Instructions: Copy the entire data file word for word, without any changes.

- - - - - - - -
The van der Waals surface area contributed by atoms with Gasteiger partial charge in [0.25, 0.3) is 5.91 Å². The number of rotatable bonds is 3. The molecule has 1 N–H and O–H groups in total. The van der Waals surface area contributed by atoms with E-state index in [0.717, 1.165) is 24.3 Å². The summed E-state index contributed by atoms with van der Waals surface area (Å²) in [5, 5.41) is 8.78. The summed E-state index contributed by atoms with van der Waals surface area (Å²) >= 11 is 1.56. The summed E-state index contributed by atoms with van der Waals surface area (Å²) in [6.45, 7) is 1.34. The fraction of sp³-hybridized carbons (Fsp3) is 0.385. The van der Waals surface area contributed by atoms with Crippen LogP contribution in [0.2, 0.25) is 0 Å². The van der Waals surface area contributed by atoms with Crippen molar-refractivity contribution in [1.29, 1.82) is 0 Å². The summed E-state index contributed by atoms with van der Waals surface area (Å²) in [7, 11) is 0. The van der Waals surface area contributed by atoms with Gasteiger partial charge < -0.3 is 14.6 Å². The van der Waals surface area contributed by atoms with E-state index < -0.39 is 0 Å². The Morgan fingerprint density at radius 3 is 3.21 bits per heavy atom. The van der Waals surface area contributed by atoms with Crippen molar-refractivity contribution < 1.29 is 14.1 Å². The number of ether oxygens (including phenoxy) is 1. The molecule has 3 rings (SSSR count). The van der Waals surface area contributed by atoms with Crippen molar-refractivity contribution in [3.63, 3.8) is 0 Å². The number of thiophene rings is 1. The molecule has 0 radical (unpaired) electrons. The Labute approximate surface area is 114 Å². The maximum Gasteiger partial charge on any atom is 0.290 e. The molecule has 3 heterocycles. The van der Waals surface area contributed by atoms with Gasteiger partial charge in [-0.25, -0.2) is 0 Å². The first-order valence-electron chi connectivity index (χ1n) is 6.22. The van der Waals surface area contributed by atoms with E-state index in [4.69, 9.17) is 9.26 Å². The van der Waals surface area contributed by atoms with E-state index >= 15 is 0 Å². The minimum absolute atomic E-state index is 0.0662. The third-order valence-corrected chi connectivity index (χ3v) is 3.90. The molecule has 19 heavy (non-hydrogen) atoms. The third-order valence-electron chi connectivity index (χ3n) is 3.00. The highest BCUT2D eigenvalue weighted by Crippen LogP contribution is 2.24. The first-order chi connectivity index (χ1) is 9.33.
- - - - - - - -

The van der Waals surface area contributed by atoms with Gasteiger partial charge in [0.25, 0.3) is 5.91 Å². The number of rotatable bonds is 3. The molecule has 1 N–H and O–H groups in total. The van der Waals surface area contributed by atoms with E-state index in [0.717, 1.165) is 24.3 Å². The summed E-state index contributed by atoms with van der Waals surface area (Å²) in [5, 5.41) is 8.78. The summed E-state index contributed by atoms with van der Waals surface area (Å²) >= 11 is 1.56. The summed E-state index contributed by atoms with van der Waals surface area (Å²) in [6.45, 7) is 1.34. The fraction of sp³-hybridized carbons (Fsp3) is 0.385. The van der Waals surface area contributed by atoms with Crippen LogP contribution in [0.2, 0.25) is 0 Å². The van der Waals surface area contributed by atoms with Crippen molar-refractivity contribution in [1.29, 1.82) is 0 Å². The summed E-state index contributed by atoms with van der Waals surface area (Å²) in [7, 11) is 0. The van der Waals surface area contributed by atoms with Gasteiger partial charge < -0.3 is 14.6 Å². The van der Waals surface area contributed by atoms with E-state index < -0.39 is 0 Å². The Morgan fingerprint density at radius 3 is 3.21 bits per heavy atom. The van der Waals surface area contributed by atoms with Crippen molar-refractivity contribution < 1.29 is 14.1 Å². The number of ether oxygens (including phenoxy) is 1. The molecule has 3 rings (SSSR count). The van der Waals surface area contributed by atoms with Crippen molar-refractivity contribution in [3.63, 3.8) is 0 Å². The number of thiophene rings is 1. The molecule has 0 radical (unpaired) electrons. The Labute approximate surface area is 114 Å². The maximum Gasteiger partial charge on any atom is 0.290 e. The molecule has 3 heterocycles. The van der Waals surface area contributed by atoms with Gasteiger partial charge in [-0.25, -0.2) is 0 Å². The first-order valence-electron chi connectivity index (χ1n) is 6.22. The van der Waals surface area contributed by atoms with E-state index in [4.69, 9.17) is 9.26 Å². The van der Waals surface area contributed by atoms with E-state index >= 15 is 0 Å². The minimum absolute atomic E-state index is 0.0662. The third-order valence-corrected chi connectivity index (χ3v) is 3.90. The molecule has 19 heavy (non-hydrogen) atoms. The third-order valence-electron chi connectivity index (χ3n) is 3.00. The highest BCUT2D eigenvalue weighted by Crippen LogP contribution is 2.24. The first-order chi connectivity index (χ1) is 9.33.